1934 BSA 10hp Saloon
Few owners; recent engine overhaul; transferable number plate; charmingly original example of this rare model
As the original buff logbook confirms, this nicely original BSA 10hp Saloon was first registered on 2nd January 1934 to a Mrs Alice Seabrooke of Beaconsfield who was to keep it for the next 34 years. Research reveals that she was involved with the India Office which may account for the car being taxed during the first two years of the war – a privilege denied to ordinary civilians.
A dashboard plaque shows that it was supplied new via Spink Brothers of Bournemouth, while another buff logbook shows that the second owner was a George Holliday of Ross-on-Wye who acquired it from Mrs Seabrooke in 1968 and was to keep it for the next 20 years. In 1988 he sold it to a Mr Brian Clifford of Craven Arms who kept it until 1991 when it was acquired by a Herefordshire family in whose name it has remained ever since.
We are told that the car has been kept in running order these past 20 years but has never ventured far, a few invoices on file showing that it had a refurbished fuel tank in 2010 (internally coated to protect it from ethanol fuel), a new head gasket in 2011, new gearbox oil in 2016 plus various other minor items. There are also two old MOTs on file, one from 1966 and another from 1996. We are further told that the engine had a major overhaul about two years ago, including a top-end rebuild and new piston rings, although there are no bills to substantiate this. It certainly started promptly and ran well enough as we moved it around for these photos.
Sympathetically restored at some point in the not-too-distant past, it presents well both above and below, with pleasingly original red leather upholstery, although the driver’s seat squab has split and will need repairing. A battery cut-off switch has been installed as have modern flashing indicators although the original semaphores are also included.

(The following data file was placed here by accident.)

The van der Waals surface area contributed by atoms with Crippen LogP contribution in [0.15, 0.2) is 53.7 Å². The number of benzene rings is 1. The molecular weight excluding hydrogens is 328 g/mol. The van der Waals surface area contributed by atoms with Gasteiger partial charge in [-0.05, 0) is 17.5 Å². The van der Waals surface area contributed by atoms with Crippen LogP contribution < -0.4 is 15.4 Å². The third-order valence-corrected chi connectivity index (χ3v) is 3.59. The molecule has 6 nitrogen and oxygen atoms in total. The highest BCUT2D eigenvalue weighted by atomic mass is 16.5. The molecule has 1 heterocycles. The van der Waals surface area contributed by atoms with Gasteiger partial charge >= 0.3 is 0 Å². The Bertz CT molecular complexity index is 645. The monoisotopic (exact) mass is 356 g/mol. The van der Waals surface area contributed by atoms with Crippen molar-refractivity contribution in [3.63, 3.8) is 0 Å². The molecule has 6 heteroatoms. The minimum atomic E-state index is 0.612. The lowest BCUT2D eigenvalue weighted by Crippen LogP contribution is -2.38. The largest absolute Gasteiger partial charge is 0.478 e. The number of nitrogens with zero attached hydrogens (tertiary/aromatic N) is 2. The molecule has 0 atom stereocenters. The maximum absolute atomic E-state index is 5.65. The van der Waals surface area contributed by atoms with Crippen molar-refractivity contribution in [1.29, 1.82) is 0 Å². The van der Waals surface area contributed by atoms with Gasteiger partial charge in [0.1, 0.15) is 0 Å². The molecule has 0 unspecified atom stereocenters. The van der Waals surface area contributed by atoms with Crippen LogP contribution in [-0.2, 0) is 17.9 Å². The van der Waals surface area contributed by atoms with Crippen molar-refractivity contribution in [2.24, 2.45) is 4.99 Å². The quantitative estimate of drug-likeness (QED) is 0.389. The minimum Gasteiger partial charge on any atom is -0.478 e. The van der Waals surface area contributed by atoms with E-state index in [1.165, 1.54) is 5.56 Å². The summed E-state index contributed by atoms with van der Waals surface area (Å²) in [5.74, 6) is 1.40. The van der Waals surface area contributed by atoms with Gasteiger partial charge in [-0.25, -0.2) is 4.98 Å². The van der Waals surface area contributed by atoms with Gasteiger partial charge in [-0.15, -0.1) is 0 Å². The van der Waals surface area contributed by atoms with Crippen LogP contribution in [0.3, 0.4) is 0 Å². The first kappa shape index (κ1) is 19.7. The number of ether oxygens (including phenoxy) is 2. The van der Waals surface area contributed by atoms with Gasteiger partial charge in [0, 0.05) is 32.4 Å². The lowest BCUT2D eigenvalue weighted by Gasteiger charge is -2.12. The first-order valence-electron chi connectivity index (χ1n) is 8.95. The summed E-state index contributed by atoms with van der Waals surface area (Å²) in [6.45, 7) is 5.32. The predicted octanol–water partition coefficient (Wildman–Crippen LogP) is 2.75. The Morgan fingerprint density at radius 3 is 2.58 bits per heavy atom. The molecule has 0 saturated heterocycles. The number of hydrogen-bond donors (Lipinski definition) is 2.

The history file includes an original instruction book, original 20-page sales brochure on the BSA Ten and Light Six range, copies of various period road tests plus much other technical literature relating to the model. The car also retains its original Bournemouth-issued number plate, LJ 8998, which is transferable.
With space for all the family and an active club scene, this rare and attractive early '30s saloon has a lot to commend it and now needs a caring fifth owner who can preserve it for future generations to enjoy.
For more information contact James on 07970 309907 or email email@example.com
In its time, the Birmingham Small Arms Company (BSA) manufactured all manner of items from bicycles to buses and firearms to machine tools; not to mention motorcycles and motorcars.
The first examples of the latter were rear-wheel drive machines, but from 1929 BSA, who had by now taken over the ailing Daimler concern, turned its attention to front-wheel drive three-wheelers. Though commonplace now, powering the front wheels was relatively novel at the time, and BSA combined the configuration with such niceties as a reverse gear, electric start and full weather protection.
Having foreseen the growing demand for small, lightweight cars, BSA added a wheel to its trike to create the four-wheeled FW32 which was soon developed into the Scout. A big step forward was the introduction of the rear-wheel drive BSA 10 in 1934 which was based on the Lanchester 10 chassis and running gear with a 4-door 4-seater body by Pressed Steel which was very similar to the Hillman Minx. It could also be ordered with a coachbuilt body by the likes of Mulliner or Peerless.
It was powered by a water-cooled 1,185cc straight-four, side-valve engine that drove through a Daimler fluid flywheel to a four-speed pre-selector gearbox, giving a top speed of 58mph on level ground. The standard 10hp saloon cost £230 at launch while the Peerless Coupe cost £268 and the Tickford Coupe de Ville open version cost £275.
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